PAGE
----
DC Universe
DC Universe

Stargirl Review

New Story or More of the Same?

Stargirl Review

Do we really need a moody blonde teen pointedly texting to ignore the parents who don’t get her? After a jarring move to Nebraska? Is this the brave step forward in superhero TV after Black Lightning and Legends of Tomorrow? Further, why Stargirl? If we’re not getting someone with name recognition like Catwoman, if we’re going obscure, why not go more diverse? Is everyone else’s rights sold away? Heck, why can’t that Arrowverse cartoon Vixen get expanded?

The show premiered on the new streaming service DC Universe (often criticized for its lack of content) on May 18, and then on the CW on May 19. From the start, episode one looks like Smallville and thus feels a decade or two old in concept (for a superheroine not seen much since the Golden Age). There’s also confusing between this and a recent Disney + film of 2020. (It’s like the Captain Marvel-Shazam murkiness all over again.) The show, created by comics writers Geoff Johns and Greg Berlanti, is based on the comics character also created by Johns. It’s traditional, but too much so.

As one might expect in episode one, Courtney Whitmore (Brec Bassinger) meets misfits like herself (for about four seconds, anyway), finds the magic superpower-giving Cosmic Staff, pulls a turtleneck over her face and fights injustice only for it to clumsily get out of hand. Attempts to hide all this from her mother follow. Also as one would expect, the Society’s great supervillain nemesis lives down the street. Stargirl’s stepfather Pat (with his dad jokes and trying too hard) was, apparently, her father’s sidekick, so he can become her mentor as the pair of them bond.

Her gymnastics training works well with the staff (though it resembles a Quidditch broom repainted, and rather acts like one). Her laugh of glee as she trains is nice too, though even at the scary moments she really doesn’t seem to be in much danger. It’s a safe, predictable story until the supervillains shows off rather creepy telepathic and telekinetic powers. “Do something,” she pleads to the staff, and she’s soon in her first superfight. One more twist, that probably used up the entire special effects budget, appeared in the last few seconds of the episode. Ending with “Who Put the Bomp” over the credits is a bit strange as it gives the episode a period feel though it’s set in modern times.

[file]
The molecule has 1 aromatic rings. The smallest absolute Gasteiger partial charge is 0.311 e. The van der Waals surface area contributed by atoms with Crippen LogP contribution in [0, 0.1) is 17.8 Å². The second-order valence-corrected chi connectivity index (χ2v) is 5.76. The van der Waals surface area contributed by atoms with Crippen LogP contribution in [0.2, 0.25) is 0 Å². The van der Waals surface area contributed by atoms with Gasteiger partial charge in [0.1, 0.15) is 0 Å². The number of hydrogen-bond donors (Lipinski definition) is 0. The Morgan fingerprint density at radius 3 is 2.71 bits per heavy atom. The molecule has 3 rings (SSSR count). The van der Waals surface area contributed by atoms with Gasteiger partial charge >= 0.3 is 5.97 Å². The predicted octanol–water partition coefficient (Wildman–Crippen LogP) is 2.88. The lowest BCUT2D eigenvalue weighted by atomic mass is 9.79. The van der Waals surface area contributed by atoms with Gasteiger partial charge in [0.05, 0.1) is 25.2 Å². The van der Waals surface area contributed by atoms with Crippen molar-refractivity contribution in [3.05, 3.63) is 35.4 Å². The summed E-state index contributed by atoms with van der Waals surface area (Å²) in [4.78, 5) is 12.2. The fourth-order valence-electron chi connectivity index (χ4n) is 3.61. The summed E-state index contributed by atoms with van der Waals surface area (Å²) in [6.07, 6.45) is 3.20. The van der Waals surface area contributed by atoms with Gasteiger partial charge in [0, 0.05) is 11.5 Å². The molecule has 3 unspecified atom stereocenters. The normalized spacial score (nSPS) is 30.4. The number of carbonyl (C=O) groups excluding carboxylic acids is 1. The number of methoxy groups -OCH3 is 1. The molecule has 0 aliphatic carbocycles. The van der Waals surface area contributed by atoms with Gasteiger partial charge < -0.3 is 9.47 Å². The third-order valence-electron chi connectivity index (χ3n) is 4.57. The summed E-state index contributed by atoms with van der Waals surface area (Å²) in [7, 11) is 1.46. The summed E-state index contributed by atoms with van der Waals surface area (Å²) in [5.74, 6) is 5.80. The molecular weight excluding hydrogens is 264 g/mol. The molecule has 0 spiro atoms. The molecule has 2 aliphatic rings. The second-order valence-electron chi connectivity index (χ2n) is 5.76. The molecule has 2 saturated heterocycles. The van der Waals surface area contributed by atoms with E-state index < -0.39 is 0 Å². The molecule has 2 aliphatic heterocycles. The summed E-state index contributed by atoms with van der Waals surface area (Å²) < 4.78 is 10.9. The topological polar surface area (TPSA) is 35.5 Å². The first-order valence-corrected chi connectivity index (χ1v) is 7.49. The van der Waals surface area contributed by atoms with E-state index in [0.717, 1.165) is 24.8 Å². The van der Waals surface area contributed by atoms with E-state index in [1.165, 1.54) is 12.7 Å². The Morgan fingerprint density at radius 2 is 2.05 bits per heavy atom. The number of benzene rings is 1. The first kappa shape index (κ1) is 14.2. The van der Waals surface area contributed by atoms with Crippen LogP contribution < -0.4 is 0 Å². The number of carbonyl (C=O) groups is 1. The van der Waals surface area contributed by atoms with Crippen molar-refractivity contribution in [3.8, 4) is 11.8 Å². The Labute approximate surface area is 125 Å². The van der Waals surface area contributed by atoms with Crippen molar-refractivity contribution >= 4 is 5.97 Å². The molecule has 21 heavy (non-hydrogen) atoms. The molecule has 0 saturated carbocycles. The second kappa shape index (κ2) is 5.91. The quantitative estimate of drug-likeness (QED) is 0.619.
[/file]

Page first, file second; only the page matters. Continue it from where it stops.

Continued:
As the modern teen discovers that the heroes of the Justice Society died ten years previous, it’s not clear how this will fit into the larger timeline. With the Society disbanded only ten years previous, other C-list DC characters might show up. (Though if they’re all her parents’ age, Stargirl won’t find that much fun.) Certainly, this show is set up to join the increasingly massive crossovers – the last one not only brought in Black Lightning but characters from Smallville. As it ended with the multiverse being restored but with changes, this young woman (and the larger implications of her Justice Society) could join the enormous team-ups from her world or another.

Reviewers like Courtney’s perky, idealistic joy, but this same vibe appeared in Supergirl – who seems markedly similar if one removed the alien side. So far the show knows what it wants to be (in an advantage over early seasons of Legends of Tomorrow) but what it wants to be is traditional rather than envelope-pushing. So far, we’ve seen it all before. And, as Spiderverse observed while telling the same origin story over and over ad nauseum, the viewers have already seen it all.

Valerie Estelle Frankel is the author of books on Wonder Woman, Captain Marvel, and other superheroines, as well as fourth wave feminism, all available at https://www.amazon.com/Valerie-Estelle-Frankel/e/B004KMCLQK/

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Valerie Estelle Frankel
Valerie Estelle Frankel
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Valerie Estelle Frankel
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